9 Verse 9. Call no man your FATHER] Our Lord probably alludes to
the AB, or father of the Sanhedrin, who was the next after the
nasi, or president. See on . By which he gives his
disciples to understand that he would have no SECOND, after
himself, established in his Church, of which he alone was the
head; and that perfect equality must subsist among them.
10Neither be ye called masters: for one is your Master, even Christ.
10 Verse 10. Neither be ye called masters] καθηγηται, leaders.
God is in all these respects jealous of his honour. To him alone
it belongs to guide and lead his Church, as well as to govern and
defend it. Jesus is the sole teacher of righteousness. It is he
alone, (who is the word, light, and eternal truth,) that can
illuminate every created mind; and who, as Saviour and Redeemer,
speaks to every heart by his Spirit.
Though the title of Rabbi, mentioned above, was comparatively
recent in the time of our Lord, yet it was in great vogue, as were
the others-father and master, mentioned in this and the following
verse: some had all three titles, for thus in Bab. Maccoth, fol.
24. It is feigned," says Dr. Lightfoot, "that when King
Jehosaphat saw a disciple of the wise men, he rose up out of his
throne, and embraced him, and said, , Abbi,
Abbi! Rabbi, Rabbi! Mori, Mori!-Father, Father! Rabbi, Rabbi!
Master, Master!" Here then are the three titles which, in
, our blessed Lord condemns; and these were titles
that the Jewish doctors greatly affected.
11 But he that is greatest among you shall be your servant.
11 Verse 11. Your servant.] διακονος, deacon.
See on .
12And whosoever shall exalt himself shall be abased; and he that shall humble himself shall be exalted.
12 Verse 12. Whosoever shall exalt himself, &c.] The way to
arrive at the highest degree of dignity, in the sight of God, is
by being willing to become the servant of all. Nothing is more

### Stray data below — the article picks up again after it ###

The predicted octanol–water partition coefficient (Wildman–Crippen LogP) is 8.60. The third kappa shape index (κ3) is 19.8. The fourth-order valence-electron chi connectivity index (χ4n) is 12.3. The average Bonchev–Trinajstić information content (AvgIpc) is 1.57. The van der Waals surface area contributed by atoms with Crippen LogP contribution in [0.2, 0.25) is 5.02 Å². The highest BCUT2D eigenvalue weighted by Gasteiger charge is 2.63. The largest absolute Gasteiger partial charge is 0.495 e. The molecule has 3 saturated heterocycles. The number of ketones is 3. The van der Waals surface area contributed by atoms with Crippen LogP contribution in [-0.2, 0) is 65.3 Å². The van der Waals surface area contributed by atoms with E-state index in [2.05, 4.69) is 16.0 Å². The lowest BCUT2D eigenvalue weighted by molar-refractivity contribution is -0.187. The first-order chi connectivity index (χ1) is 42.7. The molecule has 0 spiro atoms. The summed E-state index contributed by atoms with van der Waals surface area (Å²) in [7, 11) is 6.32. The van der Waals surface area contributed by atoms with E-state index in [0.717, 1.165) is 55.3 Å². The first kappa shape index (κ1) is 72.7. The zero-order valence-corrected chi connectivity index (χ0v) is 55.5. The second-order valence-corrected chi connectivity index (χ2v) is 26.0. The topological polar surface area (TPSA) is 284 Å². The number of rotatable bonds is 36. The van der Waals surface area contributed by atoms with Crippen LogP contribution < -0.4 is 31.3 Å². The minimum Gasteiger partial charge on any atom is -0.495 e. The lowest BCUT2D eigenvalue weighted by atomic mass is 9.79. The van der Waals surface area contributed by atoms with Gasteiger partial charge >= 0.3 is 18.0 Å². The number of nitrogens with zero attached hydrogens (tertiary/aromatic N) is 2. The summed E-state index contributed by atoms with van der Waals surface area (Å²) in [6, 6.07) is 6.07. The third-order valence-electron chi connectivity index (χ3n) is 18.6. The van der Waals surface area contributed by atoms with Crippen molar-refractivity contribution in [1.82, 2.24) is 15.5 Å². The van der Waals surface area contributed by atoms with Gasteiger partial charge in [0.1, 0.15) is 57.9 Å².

hateful in his sight than pride; to bring it into everlasting
contempt, God was manifest in the flesh. He who was in the
likeness of God took upon him the form of a servant, and was made
in the likeness of man, and humbled himself unto death. After
this, can God look upon any proud man without abasing him?
Spiritual lordship and domination, ecclesiastical luxury, pomp,
and pride, must be an abhorrence in the sight of that God who gave
the above advices to his followers.
Another lesson, which our blessed Lord teaches here, is, that no
man is implicitly to receive the sayings, doctrines, and decisions
of any man, or number of men, in the things which concern the
interests of his immortal soul. Christ, his Spirit, and his word,
are the only infallible teachers. Every man who wishes to save
his soul must search the Scriptures, by prayer and faith. Reader,
take counsel with the pious; hear the discourses of the wise and
holy: but let the book of God ultimately fix thy creed.
13 ¶ But woe unto you, scribes and Pharisees, hypocrites! for ye shut up the kingdom of heaven against men: for ye neither go in yourselves, neither suffer ye them that are entering to go in.
13 Verse 13. - 14. Wo unto you, scribes] I think the fourteenth
and thirteenth verses should be transposed. This transposition is
authorized by some of the best MSS., versions, and fathers. The
fourteenth is wanting in the BDL., and in many others of inferior
note, as well as in several of the versions. Griesbach has left
it out of the text, in his first edition; I hesitated, and left it
in, thus transposed. I am happy to find that a more extensive
collation of MSS., &c., afforded proof to that eminent critic that
it should be restored to its place. In the second edition, he has
transposed the two, just as I had done. The fifteenth reads best
after the thirteenth.
-Verse 13. Ye shut up the kingdom] As a key by opening a lock
gives entrance into a house, &c., so knowledge of the sacred
testimonies, manifested in expounding them to the people, may be
said to open the way into the kingdom of heaven. But where men
who are termed teachers are destitute of this knowledge
themselves, they may be said to shut this kingdom; because they
occupy the place of those who should teach, and thus prevent the
people from acquiring heavenly knowledge.
In ancient times the rabbins carried a key, which was the symbol
or emblem of knowledge. Hence it is written in Semachoth, chap.
8.," When Rab. Samuel the little died, his key and his tablets
were hung on his tomb, because he died childless." See
The kingdom of heaven here means the Gospel of Christ; the
Pharisees would not receive it themselves, and hindered the common
people as far as they could.